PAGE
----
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The Way That It Isn't

Great spiritual leaders keep saying this. Over and over they say it. In writings they say it, and in spoken words. They say it succinctly sometimes and other times it is more verbose. But every time it is the same.

And every time we want to resist it.

Though we must not.

They say, "When we feel great stress or even suffering, when our anger or sorrow, frustration or fear overwhelms is really not so much because of what is happening, but more because of our wanting it to be the way that it isn't."

Shall we sit with that for a moment? Shall we be still and quiet and let it settle around us as truth, at least mostly?

Because it is. At least mostly. It is truth.

It is not simple truth. It is not without effort to understand or to create in our own lives. But it is truth nonetheless.

And it might be wonderful if life was always how we want it to be and if life was kind and easy and just. But often it is not, and our wanting it to be only makes it worse. We stress more. We suffer more.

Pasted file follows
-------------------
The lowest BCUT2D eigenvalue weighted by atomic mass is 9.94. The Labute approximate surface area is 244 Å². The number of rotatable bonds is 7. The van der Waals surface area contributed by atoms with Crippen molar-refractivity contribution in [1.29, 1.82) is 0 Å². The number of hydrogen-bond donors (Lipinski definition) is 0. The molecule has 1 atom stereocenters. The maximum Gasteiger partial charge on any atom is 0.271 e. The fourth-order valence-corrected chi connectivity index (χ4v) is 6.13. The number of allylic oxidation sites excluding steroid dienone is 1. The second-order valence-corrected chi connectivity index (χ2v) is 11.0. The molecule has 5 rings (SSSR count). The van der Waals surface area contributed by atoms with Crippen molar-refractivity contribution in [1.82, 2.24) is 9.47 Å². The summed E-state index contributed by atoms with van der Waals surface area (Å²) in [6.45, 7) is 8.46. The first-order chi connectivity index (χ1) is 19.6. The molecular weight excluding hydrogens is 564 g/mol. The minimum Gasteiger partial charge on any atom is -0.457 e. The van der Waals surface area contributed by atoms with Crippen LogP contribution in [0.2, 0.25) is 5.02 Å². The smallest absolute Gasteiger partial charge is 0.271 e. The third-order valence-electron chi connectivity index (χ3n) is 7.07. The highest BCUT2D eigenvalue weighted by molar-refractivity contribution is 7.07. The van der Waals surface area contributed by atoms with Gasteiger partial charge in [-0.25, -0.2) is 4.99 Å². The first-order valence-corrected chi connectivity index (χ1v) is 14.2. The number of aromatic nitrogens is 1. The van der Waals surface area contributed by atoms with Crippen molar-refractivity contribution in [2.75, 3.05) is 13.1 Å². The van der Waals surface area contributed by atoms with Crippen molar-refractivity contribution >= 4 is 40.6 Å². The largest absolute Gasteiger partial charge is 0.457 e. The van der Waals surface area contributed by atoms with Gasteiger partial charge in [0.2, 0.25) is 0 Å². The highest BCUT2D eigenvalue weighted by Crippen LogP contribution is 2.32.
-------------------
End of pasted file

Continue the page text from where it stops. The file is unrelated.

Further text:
Because we focus so much on the way that it isn't.

Perhaps then, in those moments and days and weeks and even in years of anger or sorrow, frustration or fear, we look not for reasons and blame. Maybe we don't pound our fists over it every single day and talk about it to every person we meet and keep it alive and prospering.

We feel what we feel and we notice that we aren't where we want to be, but we don't stay there. We don't get stuck. We just don't.

Life is too short for kicking and screaming too long. It will all be over soon. It really will be.

So instead, we look simply toward solutions. We look toward what will bring us more of the kindness and ease and fairness we wanted but didn't get. We search for lessons and meaning and purpose and even gratitude. In the shittiest of times, we look for what is still okay.

We look for what is okay.

And not at the way that it isn't.

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